POS, OOFS, CL v Scheme, etc.

Kelly Murray kem@Franz.COM
Tue, 13 May 1997 13:50:55 -0700

> I was always amazed that they implemented dynamic binding that way.
> But that is a low-level implementation decision you could alter
> without effecting much else.  Things have changed:  Memory writes are
> more expensive, coding style uses much less dynamic binding, and
> threads are used much more widely.  I'd be willing to bet a beer that
> a deep-binding approach will win.  Dereferencing dynamic bindings

Agreed.  In my shared-memory multiprocessor Common Lisp (TopCL),
I used deep binding, and wrote highly efficient assembly code
that did the lookups, which was fast, with one important exception:
global variables.  They required scanning the entire binding stack
first, before looking at the global value cell.

I introduced the concept of global variables for Common Lisp.
(defglobal *foo* 10)  declared *foo* so the compiler did not do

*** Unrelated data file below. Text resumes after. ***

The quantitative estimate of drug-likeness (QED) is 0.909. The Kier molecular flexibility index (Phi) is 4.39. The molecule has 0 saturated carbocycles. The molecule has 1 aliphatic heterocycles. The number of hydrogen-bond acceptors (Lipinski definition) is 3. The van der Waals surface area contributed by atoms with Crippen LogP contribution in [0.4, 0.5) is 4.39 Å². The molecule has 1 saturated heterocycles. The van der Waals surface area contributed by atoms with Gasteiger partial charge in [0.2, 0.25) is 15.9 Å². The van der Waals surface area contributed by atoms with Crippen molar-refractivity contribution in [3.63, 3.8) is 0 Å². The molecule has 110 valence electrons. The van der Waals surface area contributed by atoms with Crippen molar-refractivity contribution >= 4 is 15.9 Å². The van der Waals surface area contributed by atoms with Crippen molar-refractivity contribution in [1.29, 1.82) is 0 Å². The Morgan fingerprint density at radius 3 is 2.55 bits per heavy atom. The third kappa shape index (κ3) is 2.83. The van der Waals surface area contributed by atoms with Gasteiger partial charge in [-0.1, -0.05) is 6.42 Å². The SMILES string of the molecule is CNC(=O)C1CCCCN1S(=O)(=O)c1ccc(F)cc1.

dynamic binding lookup for the variable.  This was very important
to achieve high performance.

Unfortunately, Common Lisp defines a bunch of dynamic variables
which mucks everything up.  *print-length*, *print-level*, etc, etc.
They should be killed dead and replaced with something else,
like only a single variable *printer-control*, which is bound
to a CLOS instance that holds the values for these fields,
or something like that.

Note that recently bound dynamic variables are found very fast,
they are at the top of the stack.
The compiler depended on this, since it used the variable "for-value"
to indicate whether a form was being compiled for its value or not.
Looking it up was always fast.  To make sure it was, you can always
do this (let ((for-value for-value)) ...)

However, dynamic bindings should be avoided whenever possible.